As far as we know, there are few, if any other pictures of the Vanport Hotel. Our picture doesn’t show the entire building, but enough of it to get an idea of what it looked like. We think this image dates to about 1978, and the hotel was demolished and in 1986 replaced with a 2-storey retail mall designed by W T Leung. That building was in turn replaced last year with a new apartment building for Bosa Blue Sky. Rather than selling off the units, the developers have chosen to rent the building, although these are not protected rental units so they could be sold in future.
The hotel started life in 1911, when Sam Kee and Company obtained a building permit for a $95,000 hotel designed by P J Donohoe and built by R P Forshaw. Sam Kee continued to own and operate the hotel, carrying out repairs in 1915. Sam Kee was a made up name for a company run by Chang Toy. Patrick J Donohoe wasn’t in the city for very long, and has relatively few commissions. He was previously based in Billings, Montana.
When it was built it was known as the Main Hotel; the Vanport name was a later change. In the final years of its existence the bar of the Vanport, while still a working class ‘dive’ bar, became known as one of the few bars where lesbians could meet and drink. A number of infractions of City and liquor rules led to it closing in the mid 1970s. Photographer Rosamond Norbury recalled the hotel in the Daily Xtra “There were maybe three sections to the bar, three large rooms. One room where just regular people would hang out. A room at the back with the pool table where mainly all the dykes hung around… and,” she frowns a little in concentration, ‘I think you had to go down three steps and turn right to go to the bathroom, which you really didn’t want to. I mean, they were scary.”
During the 1950s the building was owned by the Lee’s Benevolent Association. “In 1952, 75 individuals, all having the surname of “LEE”, including 70 of them from Vancouver, and 5 from Victoria, together with the Lee’s Benevolent Association and the Lee’s Benevolent Association of Vancouver, had loaned a total of $85,000.00 to complete the purchase of Vanport Hotel, a 4-storey structure located at the corner of Main St. and Georgia St. in Vancouver. In order to repay the individual loans, a “Hundred-share Club” was formed the following year to solicit funds from all the Lees across Canada. As a result, a total of $80,000.00 was raised from 110 Lees in Vancouver and 75 Lees in other regions, along with the Lee’s Benevolent Association, the Lee’s Benevolent Association of Vancouver, and the Lee’s Association of Montreal.” In 1963, in an effort to expand its real estate holding, the Association bought three stores adjacent to Vanport Hotel for $30,600. In 1986 the Association sold the hotel and the adjacent site for $1,750,000.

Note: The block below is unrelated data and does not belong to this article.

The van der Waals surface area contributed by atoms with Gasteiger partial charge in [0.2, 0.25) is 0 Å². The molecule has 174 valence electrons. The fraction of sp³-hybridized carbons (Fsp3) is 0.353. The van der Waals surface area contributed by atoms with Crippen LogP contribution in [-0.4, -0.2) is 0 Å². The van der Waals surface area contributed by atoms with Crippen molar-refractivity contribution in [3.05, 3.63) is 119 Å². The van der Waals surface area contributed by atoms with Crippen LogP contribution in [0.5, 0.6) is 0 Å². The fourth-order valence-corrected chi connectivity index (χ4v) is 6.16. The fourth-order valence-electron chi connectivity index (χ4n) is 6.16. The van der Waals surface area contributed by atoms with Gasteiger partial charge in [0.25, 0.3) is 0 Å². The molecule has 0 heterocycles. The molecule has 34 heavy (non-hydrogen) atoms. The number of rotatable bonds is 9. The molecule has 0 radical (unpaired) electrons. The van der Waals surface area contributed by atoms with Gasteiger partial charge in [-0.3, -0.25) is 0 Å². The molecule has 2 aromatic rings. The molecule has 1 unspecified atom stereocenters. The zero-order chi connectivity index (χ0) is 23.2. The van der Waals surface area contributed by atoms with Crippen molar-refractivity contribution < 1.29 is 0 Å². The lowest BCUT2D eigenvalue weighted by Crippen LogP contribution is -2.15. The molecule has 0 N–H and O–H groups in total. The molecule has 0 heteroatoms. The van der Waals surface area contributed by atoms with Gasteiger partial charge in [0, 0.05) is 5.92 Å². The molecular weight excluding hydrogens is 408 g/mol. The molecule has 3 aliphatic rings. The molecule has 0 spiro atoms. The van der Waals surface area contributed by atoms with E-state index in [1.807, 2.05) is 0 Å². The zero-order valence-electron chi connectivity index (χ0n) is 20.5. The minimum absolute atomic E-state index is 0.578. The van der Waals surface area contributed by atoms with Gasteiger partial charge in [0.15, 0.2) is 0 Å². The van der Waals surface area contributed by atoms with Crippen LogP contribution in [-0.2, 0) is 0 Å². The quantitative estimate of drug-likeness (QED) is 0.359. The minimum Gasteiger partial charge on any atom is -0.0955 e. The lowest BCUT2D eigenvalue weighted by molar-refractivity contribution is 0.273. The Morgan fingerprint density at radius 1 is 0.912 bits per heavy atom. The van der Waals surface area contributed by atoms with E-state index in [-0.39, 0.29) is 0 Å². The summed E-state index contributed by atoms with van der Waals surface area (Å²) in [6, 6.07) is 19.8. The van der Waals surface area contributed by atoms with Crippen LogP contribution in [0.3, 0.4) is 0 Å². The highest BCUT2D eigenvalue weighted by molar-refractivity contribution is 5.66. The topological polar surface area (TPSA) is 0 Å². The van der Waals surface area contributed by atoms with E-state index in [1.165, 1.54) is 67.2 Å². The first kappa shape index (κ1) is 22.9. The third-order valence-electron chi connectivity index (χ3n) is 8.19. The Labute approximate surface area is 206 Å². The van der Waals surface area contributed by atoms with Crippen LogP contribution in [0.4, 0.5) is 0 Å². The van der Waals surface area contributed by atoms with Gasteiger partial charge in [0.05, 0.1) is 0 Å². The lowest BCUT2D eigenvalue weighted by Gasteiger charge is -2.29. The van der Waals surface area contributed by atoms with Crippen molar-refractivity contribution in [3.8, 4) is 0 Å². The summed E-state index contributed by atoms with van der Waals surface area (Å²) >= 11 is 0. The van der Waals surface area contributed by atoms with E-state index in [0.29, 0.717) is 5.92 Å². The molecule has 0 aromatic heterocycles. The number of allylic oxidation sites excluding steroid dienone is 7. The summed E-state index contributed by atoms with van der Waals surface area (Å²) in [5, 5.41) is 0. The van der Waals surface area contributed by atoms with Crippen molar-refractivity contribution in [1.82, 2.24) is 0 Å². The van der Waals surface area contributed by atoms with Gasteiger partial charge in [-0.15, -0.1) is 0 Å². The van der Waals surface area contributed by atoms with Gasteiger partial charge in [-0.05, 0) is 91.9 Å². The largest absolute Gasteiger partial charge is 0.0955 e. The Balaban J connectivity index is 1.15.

The building in this 1943 image has proved difficult to pin down. With help from Patrick Gunn, and some complex photograph comparisons, we’ve finally worked out its history. The main complication was that this block, for no obvious reason, had street addresses that at one time had no logical sequence. When it was given a building permit, this was recorded as 151 (and 155) West Pender, located between 169 and 183 West Pender.
The 1911 permit is to ‘architect’ W J Prout: the owners and builders were shown as Parks and McDonald, and it cost $35,000 to build. “W. J. Pront [sic] 1101 Hornby st., has been awarded the contract for the construction of a 4-story brick store and apartment building to be erected at 155 Pender W., at a cost of $35k, for Parks & McDonald, 641 Jackson. There will be stores on the ground floor and apartments on the three upper floors. Hot water heating and hotel plumbing will be installed. The permit was issued yesterday and plans were prepared by the owners.”
In 1911 William J Prout was a 37 year old lodger living at 1101 Hornby, a contractor who had arrived from England in 1905. He was born in Cornwall in 1874, and married Margaret Warwick, who was a year younger, and clearly hadn’t joined her husband in Vancouver in 1911. By 1921 they had been reunited; Maggie Prout, William Prout and their children Beatrice (23, a telephone operator in a store), Florence (21, a milliner), Williana (18) and Dorothy (12) were living on 24th Avenue. All the children, like their mother, had been born in Ireland, and they had all arrived in 1913. Their 21-year-old son, Herbert was no longer at home – he was born in Belfast, so that was probably where the family had previously been living. Mr Prout wasn’t really a qualified architect, he was a building contractor, but he designed at least seven buildings in the city. Usually he built his own buildings – this is the only example where someone else is listed as builder, but it’s likely that he was really the builder as well.